It is clear from the Lord's final recorded prayer before going to the Cross (Jn. 17), that Jesus wanted believers to be in unity, in harmony, to be one (v 11, 21-23). After all, the oneness of the Body of Christ is what Jesus said would convince the world that God sent His Son (v. 21), "and that the world may know that Thou hast sent Me, and hast loved them, as Thou hast loved Me" (v. 23). Not only does God love the world enough to send His Son to die for it (Jn. 3:16), He loves the world with the same love He has for His Son!" I guess when the Word says that God is no respecter of persons (Acts 10:34), He really isn't! God doesn't play favorites, even when it comes to His Son. When the sin of mankind was placed upon Him, He had to die!
The Apostle Paul emphasized unity in Ephesians 4:1-13. He gave the formula for maintaining unity (v. 1-3). He presented seven examples of oneness, and included the Body of Christ (v. 4-6). Finally, he explained that the duty of the leaders of the Church was to teach until "we come in the unity of the faith, and of the knowledge of the Son of God" (v. 11-13).
So, if it is God's will that believers be one, when is division of any kind good? Separation of believers is good when it involves sending out soul-winners into a lost world (Acts 13:2). Separation of believers is good when a brother is walking in sin (Matt. 18:15-17; 1 Cor. 5:1-13; 2 Thes. 3:6, 14), but this separation must be motivated by a desire for his repentance, and reconciliation with the Church (Matt. 18:15).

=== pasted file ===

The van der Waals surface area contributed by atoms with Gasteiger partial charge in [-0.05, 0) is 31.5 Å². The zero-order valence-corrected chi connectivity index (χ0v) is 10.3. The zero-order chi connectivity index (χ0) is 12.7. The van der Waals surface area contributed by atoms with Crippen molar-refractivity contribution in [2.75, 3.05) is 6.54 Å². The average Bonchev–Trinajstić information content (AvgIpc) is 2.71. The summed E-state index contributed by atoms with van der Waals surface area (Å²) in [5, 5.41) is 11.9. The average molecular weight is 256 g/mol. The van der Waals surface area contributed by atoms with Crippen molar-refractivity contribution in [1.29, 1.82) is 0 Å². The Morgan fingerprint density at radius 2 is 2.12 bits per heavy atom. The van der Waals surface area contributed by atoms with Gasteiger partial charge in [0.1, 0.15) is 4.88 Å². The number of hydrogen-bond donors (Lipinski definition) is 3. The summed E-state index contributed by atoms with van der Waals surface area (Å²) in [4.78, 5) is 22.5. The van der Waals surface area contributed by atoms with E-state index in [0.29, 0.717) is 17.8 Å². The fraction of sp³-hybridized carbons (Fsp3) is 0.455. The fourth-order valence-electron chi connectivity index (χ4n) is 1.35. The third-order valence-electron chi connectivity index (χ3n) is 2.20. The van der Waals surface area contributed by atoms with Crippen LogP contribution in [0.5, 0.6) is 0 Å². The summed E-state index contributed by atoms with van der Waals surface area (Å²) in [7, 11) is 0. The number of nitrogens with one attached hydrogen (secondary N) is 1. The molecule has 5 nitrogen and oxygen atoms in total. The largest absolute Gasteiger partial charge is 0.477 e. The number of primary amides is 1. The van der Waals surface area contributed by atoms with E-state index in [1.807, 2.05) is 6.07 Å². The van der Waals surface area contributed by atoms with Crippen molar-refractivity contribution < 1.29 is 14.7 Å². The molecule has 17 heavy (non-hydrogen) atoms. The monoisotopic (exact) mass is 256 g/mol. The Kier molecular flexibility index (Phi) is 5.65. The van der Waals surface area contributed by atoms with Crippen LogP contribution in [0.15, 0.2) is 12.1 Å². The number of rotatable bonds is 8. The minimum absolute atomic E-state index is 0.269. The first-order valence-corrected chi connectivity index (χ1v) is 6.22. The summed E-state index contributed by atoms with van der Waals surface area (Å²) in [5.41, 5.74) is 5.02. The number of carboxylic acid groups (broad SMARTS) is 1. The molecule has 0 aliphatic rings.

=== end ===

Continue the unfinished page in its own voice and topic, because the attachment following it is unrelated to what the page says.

There is another division that is not only good, it is absolutely necessary if there is to be unity in the Body of Christ. In 2 Timothy 2:15, Paul wrote, "Study to shew thyself approved unto God, a workman that needeth not to be ashamed, rightly dividing the word of truth." The main reason for division in the Body of Christ is sin. We pridefully need to be right, we are too lazy to do the work of study, and we definitely lack love for the brethren.
God's Word needs to be rightly divided in order to make sense out of what some believe to be contradictions. For example, there are eight covenants in the Scriptures. There are seven dispensations. There are two resurrections, the first being divided by specific times. There are two Advents of Jesus Christ, the second being divided into two parts: the Rapture, and the Glorious Appearing. There are also five judgments.
Tomorrow, Lord willing, I will give the references for each of these divisions.